The KDE Font Control Module allows you to select the font face, style and size for the various fonts used on your desktop. This selection has no effect upon the fonts used in your documents, spreadsheets or other applications. These settings only affect the KDE Desktop and various window components such as title bars and button text.
Figure 25: The KDE Font Control Module allows you to change fonts for various KDE Desktop components.
To change one of the fonts, click on the Choose button for that component. A new window opens up that allows you to select the font attributes such as sice face and special atrtibutes like bold and italic.
If you want to change the typeface of all the fonts, it can be easer to use the Adjust All Fonts button. Choices you make on that menu affect all of the fonts in the list.
Installing New Fonts
In many cases you may notice that the standard Microsoft TrueType fonts such as Arial are not present on your computer. This means that many Word Documents will not display or print with the original fonts, but rather with a font substituted by the Linux font engine.
Figure 26: Click on Add Fonts in the Font Installer to add new fonts.
You can ask your administrator to install them using the msttcorefonts-1.3-4.rpm package. The easiest way to install this and some other programs that are not supplied with the Fedora Core distributions, is for your administrator to use Fedora frog (http://easylinux.info/wiki/Fedora_frog), a program that allows you to select many programs and features from a menu for installation. This is not for the average end user. You must have root access and many development packages such as the gcc compiler must be installed. Some of the programs that are downloaded and installed must be compiled. Your administrator should also be careful to not use frog to overwrite Fedora packages that are already installed on your computer.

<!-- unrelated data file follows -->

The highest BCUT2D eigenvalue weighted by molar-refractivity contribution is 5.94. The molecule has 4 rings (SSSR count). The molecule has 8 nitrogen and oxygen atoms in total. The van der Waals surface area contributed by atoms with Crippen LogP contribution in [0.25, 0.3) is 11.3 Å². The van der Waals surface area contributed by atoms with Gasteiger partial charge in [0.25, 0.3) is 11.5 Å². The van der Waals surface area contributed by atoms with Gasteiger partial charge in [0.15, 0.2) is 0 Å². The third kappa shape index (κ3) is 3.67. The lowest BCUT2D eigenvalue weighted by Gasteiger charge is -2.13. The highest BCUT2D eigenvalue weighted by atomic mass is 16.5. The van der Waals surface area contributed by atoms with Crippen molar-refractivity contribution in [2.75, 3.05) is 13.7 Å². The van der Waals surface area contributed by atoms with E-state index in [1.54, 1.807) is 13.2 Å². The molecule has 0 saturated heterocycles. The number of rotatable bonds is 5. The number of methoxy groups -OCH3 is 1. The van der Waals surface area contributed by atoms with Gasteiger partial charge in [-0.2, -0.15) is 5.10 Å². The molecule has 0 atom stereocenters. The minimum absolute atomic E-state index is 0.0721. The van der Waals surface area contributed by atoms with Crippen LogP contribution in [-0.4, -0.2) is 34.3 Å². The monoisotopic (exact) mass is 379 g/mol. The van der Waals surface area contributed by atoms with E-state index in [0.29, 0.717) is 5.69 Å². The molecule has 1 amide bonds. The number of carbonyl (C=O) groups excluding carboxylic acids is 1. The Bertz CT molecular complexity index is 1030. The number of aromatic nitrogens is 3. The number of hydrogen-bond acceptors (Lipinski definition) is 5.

Starting with Fedora 7, The Fedora development team has included a set of fonts called Freedom Fonts that are the metric equivalents of the Microsoft core fonts. Therefore, if you have Fedora 7 or later, you do not need to install the Microsoft core fonts to have documents created under Word look correct in Fedora.
You can also install many different fonts as a regular end user. These fonts will only be available to you and not to any other users on this computer. If fonts are to be shared by all users on a computer, they must be installed by the administrator.
Figure 27: Select the font you want to install and click on the Open button.
To install new fonts yourself, go to the System Administration tree of the Control Center and click on the Font Installer. Then click on Add Fonts and navigate to the location of the fonts and click on the one you want to add, then click on the Open button.
There are a number of places on the Internet to download fonts, but I bought mine several years ago. I purchased a BitStream CD-ROM with five hundred TrueType and PostScript fonts, and they all work just fine with Linux.
Just remember, that if you want others to see the fancy fonts in documents that you send to them electronically via email, they must have the fonts installed as well. If you print the documents, no one else needs to have those fonts installed on their computer.